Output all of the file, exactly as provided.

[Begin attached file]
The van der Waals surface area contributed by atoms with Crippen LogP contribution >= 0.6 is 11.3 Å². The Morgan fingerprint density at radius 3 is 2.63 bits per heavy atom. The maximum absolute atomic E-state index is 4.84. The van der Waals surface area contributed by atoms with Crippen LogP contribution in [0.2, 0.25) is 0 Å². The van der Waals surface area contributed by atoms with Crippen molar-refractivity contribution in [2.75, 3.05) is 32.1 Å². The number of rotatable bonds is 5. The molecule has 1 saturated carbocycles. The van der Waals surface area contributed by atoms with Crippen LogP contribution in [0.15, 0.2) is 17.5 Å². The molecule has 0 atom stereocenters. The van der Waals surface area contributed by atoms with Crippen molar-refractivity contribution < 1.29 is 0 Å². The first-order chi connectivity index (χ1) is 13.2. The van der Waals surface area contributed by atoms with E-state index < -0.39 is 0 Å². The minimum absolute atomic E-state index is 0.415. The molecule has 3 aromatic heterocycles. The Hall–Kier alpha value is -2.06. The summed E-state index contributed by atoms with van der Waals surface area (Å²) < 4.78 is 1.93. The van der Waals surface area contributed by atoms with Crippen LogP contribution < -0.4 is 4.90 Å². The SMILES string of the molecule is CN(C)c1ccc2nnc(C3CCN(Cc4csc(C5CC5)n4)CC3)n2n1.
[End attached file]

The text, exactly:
The van der Waals surface area contributed by atoms with Crippen LogP contribution >= 0.6 is 11.3 Å². The Morgan fingerprint density at radius 3 is 2.63 bits per heavy atom. The maximum absolute atomic E-state index is 4.84. The van der Waals surface area contributed by atoms with Crippen LogP contribution in [0.2, 0.25) is 0 Å². The van der Waals surface area contributed by atoms with Crippen molar-refractivity contribution in [2.75, 3.05) is 32.1 Å². The number of rotatable bonds is 5. The molecule has 1 saturated carbocycles. The van der Waals surface area contributed by atoms with Crippen LogP contribution in [0.15, 0.2) is 17.5 Å². The molecule has 0 atom stereocenters. The van der Waals surface area contributed by atoms with Crippen molar-refractivity contribution < 1.29 is 0 Å². The first-order chi connectivity index (χ1) is 13.2. The van der Waals surface area contributed by atoms with E-state index < -0.39 is 0 Å². The minimum absolute atomic E-state index is 0.415. The molecule has 3 aromatic heterocycles. The Hall–Kier alpha value is -2.06. The summed E-state index contributed by atoms with van der Waals surface area (Å²) < 4.78 is 1.93. The van der Waals surface area contributed by atoms with Crippen LogP contribution < -0.4 is 4.90 Å². The SMILES string of the molecule is CN(C)c1ccc2nnc(C3CCN(Cc4csc(C5CC5)n4)CC3)n2n1.